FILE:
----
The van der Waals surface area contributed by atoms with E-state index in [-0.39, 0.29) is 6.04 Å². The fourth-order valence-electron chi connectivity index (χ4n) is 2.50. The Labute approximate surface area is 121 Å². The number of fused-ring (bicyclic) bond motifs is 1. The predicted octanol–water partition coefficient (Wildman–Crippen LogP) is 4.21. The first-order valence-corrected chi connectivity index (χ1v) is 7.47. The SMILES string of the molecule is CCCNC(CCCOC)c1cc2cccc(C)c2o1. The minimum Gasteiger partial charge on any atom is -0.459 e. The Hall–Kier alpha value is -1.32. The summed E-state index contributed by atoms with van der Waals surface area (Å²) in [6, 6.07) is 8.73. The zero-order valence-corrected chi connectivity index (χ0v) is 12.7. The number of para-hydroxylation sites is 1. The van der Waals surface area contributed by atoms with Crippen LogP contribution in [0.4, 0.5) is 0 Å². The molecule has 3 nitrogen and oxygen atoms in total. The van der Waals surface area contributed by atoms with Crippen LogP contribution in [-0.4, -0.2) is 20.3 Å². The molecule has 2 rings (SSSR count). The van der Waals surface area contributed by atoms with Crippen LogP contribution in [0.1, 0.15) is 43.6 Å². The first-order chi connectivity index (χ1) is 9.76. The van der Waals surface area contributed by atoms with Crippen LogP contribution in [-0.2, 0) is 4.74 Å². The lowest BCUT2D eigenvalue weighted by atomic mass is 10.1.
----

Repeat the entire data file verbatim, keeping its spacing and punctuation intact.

The van der Waals surface area contributed by atoms with E-state index in [-0.39, 0.29) is 6.04 Å². The fourth-order valence-electron chi connectivity index (χ4n) is 2.50. The Labute approximate surface area is 121 Å². The number of fused-ring (bicyclic) bond motifs is 1. The predicted octanol–water partition coefficient (Wildman–Crippen LogP) is 4.21. The first-order valence-corrected chi connectivity index (χ1v) is 7.47. The SMILES string of the molecule is CCCNC(CCCOC)c1cc2cccc(C)c2o1. The minimum Gasteiger partial charge on any atom is -0.459 e. The Hall–Kier alpha value is -1.32. The summed E-state index contributed by atoms with van der Waals surface area (Å²) in [6, 6.07) is 8.73. The zero-order valence-corrected chi connectivity index (χ0v) is 12.7. The number of para-hydroxylation sites is 1. The van der Waals surface area contributed by atoms with Crippen LogP contribution in [0.4, 0.5) is 0 Å². The molecule has 3 nitrogen and oxygen atoms in total. The van der Waals surface area contributed by atoms with Crippen LogP contribution in [-0.4, -0.2) is 20.3 Å². The molecule has 2 rings (SSSR count). The van der Waals surface area contributed by atoms with Crippen LogP contribution in [0.1, 0.15) is 43.6 Å². The first-order chi connectivity index (χ1) is 9.76. The van der Waals surface area contributed by atoms with Crippen LogP contribution in [-0.2, 0) is 4.74 Å². The lowest BCUT2D eigenvalue weighted by atomic mass is 10.1.